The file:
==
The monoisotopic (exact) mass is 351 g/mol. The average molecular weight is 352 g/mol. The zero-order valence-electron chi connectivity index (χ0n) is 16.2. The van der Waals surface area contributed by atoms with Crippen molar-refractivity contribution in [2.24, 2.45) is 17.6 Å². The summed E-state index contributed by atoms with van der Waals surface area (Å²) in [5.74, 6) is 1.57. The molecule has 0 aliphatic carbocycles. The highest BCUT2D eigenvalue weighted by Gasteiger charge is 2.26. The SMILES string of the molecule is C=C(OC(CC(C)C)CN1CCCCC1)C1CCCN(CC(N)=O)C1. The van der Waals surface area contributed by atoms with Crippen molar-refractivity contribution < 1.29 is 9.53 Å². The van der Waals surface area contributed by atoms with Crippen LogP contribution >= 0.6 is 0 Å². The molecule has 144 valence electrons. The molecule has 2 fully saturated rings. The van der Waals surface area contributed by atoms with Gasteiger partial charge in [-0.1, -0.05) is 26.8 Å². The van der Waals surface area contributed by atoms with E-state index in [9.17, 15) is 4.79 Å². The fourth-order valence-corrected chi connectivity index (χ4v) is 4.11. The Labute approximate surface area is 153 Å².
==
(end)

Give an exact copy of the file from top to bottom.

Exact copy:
The monoisotopic (exact) mass is 351 g/mol. The average molecular weight is 352 g/mol. The zero-order valence-electron chi connectivity index (χ0n) is 16.2. The van der Waals surface area contributed by atoms with Crippen molar-refractivity contribution in [2.24, 2.45) is 17.6 Å². The summed E-state index contributed by atoms with van der Waals surface area (Å²) in [5.74, 6) is 1.57. The molecule has 0 aliphatic carbocycles. The highest BCUT2D eigenvalue weighted by Gasteiger charge is 2.26. The SMILES string of the molecule is C=C(OC(CC(C)C)CN1CCCCC1)C1CCCN(CC(N)=O)C1. The van der Waals surface area contributed by atoms with Crippen molar-refractivity contribution < 1.29 is 9.53 Å². The van der Waals surface area contributed by atoms with Crippen LogP contribution >= 0.6 is 0 Å². The molecule has 144 valence electrons. The molecule has 2 fully saturated rings. The van der Waals surface area contributed by atoms with Gasteiger partial charge in [-0.1, -0.05) is 26.8 Å². The van der Waals surface area contributed by atoms with E-state index in [9.17, 15) is 4.79 Å². The fourth-order valence-corrected chi connectivity index (χ4v) is 4.11. The Labute approximate surface area is 153 Å².